State Senate Democrats tout long-term jobs agenda

  • Tue Feb 7th, 2012 5:48pm
  • News

By Jonathan Kaminsky Associated Press

OLYMPIA — Senate Democrats on Tuesday promoted a package of bills aimed at bringing more skilled jobs to the state.

Speaking at a news conference, two lawmakers highlighted a wide swath of proposed legislation encompassing everything from helping military spouses find work to attracting investment in aerospace technology.

“There’s no silver bullet to do an economic development,” said Sen. Derek Kilmer, D-Gig Harbor. “It’s a lot more like silver buckshot.”

Broadly, the measures are intended to help train the state’s workforce, improve infrastructure, and promote investment and entrepreneurship — priorities identified by the state’s Economic Development Commission in a 2009 report.

Rather than focusing on recruiting companies to Washington, the commission’s plan calls for attempting to grow companies from within the state.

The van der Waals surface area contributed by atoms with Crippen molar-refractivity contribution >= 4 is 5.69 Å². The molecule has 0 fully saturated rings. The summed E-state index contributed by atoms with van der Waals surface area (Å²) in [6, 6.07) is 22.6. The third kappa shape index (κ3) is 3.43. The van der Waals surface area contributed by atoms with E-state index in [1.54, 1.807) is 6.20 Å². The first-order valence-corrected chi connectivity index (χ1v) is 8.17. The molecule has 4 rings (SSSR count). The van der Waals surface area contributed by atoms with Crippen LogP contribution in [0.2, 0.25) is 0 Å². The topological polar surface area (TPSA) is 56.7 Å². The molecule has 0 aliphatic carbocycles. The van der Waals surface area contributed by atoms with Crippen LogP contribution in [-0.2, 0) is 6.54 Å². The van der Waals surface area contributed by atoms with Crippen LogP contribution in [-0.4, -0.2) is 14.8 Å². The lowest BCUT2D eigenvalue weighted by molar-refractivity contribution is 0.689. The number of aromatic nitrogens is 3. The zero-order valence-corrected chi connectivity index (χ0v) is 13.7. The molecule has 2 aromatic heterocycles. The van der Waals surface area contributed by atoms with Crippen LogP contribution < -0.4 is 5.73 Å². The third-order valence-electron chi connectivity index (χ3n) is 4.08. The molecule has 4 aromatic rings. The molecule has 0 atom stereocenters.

“The fact that these legislative pieces have found alignment is very encouraging,” said Egils Milbergs, executive director of the commission. “These are initiatives that are oriented to a long-term strategy.”

Some of the bills are targeted at easing regulations for business. One would allow companies to file most paperwork with state agencies electronically. Another makes it harder for agencies to tack on violations to companies already facing penalties.

Others are focused on rewarding success. One bill would offer tax incentives for companies that make more money after forming industry trade groups for tasks including product marketing, quality control and worker training.

Sen. Jim Kastama, D-Puyallup, emphasized that a well-trained labor force is essential for Washington to compete for high-paying jobs.

“We don’t have a jobs shortage in Washington state,” said Kastama. “We have a skills shortage.”

The state’s Employment Security Department reported that there were 60,000 unfilled jobs — both skilled and unskilled — in Washington state last April.

All of the bills highlighted Tuesday are still alive and many stand a good chance of being passed into law, said Kilmer.

Messages left with key Republicans in the Senate were not immediately returned Tuesday.